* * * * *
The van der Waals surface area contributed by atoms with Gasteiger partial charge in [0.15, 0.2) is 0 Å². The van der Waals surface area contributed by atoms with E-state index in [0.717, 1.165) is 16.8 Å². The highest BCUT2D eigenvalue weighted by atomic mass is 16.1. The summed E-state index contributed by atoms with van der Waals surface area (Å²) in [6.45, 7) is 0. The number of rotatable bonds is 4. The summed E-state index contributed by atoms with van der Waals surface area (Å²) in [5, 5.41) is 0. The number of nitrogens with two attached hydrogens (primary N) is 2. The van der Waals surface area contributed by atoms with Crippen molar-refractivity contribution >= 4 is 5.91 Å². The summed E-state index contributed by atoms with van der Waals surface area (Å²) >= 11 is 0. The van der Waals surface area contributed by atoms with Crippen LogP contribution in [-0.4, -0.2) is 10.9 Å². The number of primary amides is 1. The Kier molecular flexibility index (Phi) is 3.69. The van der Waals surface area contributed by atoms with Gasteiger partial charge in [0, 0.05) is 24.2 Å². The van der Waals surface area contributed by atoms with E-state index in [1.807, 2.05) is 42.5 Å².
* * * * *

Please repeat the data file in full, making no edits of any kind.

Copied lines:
The van der Waals surface area contributed by atoms with Gasteiger partial charge in [0.15, 0.2) is 0 Å². The van der Waals surface area contributed by atoms with E-state index in [0.717, 1.165) is 16.8 Å². The highest BCUT2D eigenvalue weighted by atomic mass is 16.1. The summed E-state index contributed by atoms with van der Waals surface area (Å²) in [6.45, 7) is 0. The number of rotatable bonds is 4. The summed E-state index contributed by atoms with van der Waals surface area (Å²) in [5, 5.41) is 0. The number of nitrogens with two attached hydrogens (primary N) is 2. The van der Waals surface area contributed by atoms with Crippen molar-refractivity contribution >= 4 is 5.91 Å². The summed E-state index contributed by atoms with van der Waals surface area (Å²) >= 11 is 0. The van der Waals surface area contributed by atoms with Crippen LogP contribution in [-0.4, -0.2) is 10.9 Å². The number of primary amides is 1. The Kier molecular flexibility index (Phi) is 3.69. The van der Waals surface area contributed by atoms with Gasteiger partial charge in [0, 0.05) is 24.2 Å². The van der Waals surface area contributed by atoms with E-state index in [1.807, 2.05) is 42.5 Å².